As far the eye could see there were cars, with seemingly every fourth one a Lotus – Elans, Eclats, Esprits, Elites, and so many Elises and Exiges they were barely worth remarking on.
Unfortunately, this wasn’t Snetterton and the Classic Team Lotus Festival. This was the two-hour traffic jam on the A11 leading to the event.
Take Norfolk’s major motorsports venue and use it to stage a gathering of the county’s own sportscar marque’s owners and fans. Mix in a dusting of Formula One glamour in the shape of the local team’s current car and drivers, plus all its historic race machines. What do you get?
A far bigger turnout than the organisers imagined, if the traffic controller on the main gate was to be believed when he said “it’s mad – this is the busiest we’ve ever been”.
Inside, British Racing Green was definitely the colour to be seen in. One fan in a white, black and acid yellow Brawn GP cap looked as out-of-place as an invader from outer space.
The traditional shade of green was on clothing, on posters, on banners over marquees and tents and – of course – on cars, from the Type 12 that contested the team’s first Grand Prix at Monaco in 1958 to the Type 127 running in this year’s F1 campaign.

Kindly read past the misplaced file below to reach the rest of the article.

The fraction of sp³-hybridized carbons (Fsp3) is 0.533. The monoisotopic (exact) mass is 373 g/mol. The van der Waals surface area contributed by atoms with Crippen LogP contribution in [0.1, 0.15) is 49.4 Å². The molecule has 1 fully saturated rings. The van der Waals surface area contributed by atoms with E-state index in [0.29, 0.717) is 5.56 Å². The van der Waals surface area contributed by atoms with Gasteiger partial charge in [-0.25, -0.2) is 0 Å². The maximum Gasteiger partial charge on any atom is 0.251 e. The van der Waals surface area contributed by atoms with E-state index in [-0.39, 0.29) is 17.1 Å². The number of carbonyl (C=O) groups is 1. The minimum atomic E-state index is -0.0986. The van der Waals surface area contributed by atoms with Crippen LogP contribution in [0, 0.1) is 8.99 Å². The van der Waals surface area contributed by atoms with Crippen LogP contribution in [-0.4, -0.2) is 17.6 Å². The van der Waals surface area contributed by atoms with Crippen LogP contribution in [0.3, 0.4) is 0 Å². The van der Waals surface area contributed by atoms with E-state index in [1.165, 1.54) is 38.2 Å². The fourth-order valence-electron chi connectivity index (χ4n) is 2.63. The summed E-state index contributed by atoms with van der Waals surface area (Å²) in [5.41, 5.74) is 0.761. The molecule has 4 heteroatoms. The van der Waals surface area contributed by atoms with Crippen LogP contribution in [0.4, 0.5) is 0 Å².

What had begun as an attempt to gather three Jim Clark classics together mushroomed until it became a show featuring examples of just about everything raceworthy the team had ever produced, with the current Formula One team finding a loophole in the stringent testing regulations that allowed it to perform shakedown laps for the fans.
F1 drivers Jarno Trulli, Heikki Kovalainen and Fairuz Fauzy also drove laps in the classic cars, signed autographs, answered questions and met competition-winning youngsters.
The historic race cars were gathered on the track for a photocall, then wheeled into position for a parade as a tribute to Clark. Classic Team Lotus director Clive Chapman, the son of Lotus founder Colin, told local paper the Eastern Daily Press that it was fantastic to see old and new cars together.
He said: “We cannot expect everyone to remember them, but it is important to remember that so many of these cars changed F1. Whenever they were unveiled, it was a landmark. More than half of the Team Lotus cars turned F1 on its head.”
But the day was not just about demonstrations as seven races were scheduled for the Sunday, along with eight the day before, in series such as the Lotus Cup Europe, the Elise Trophy and the Heritage Grand Touring Car Challenge.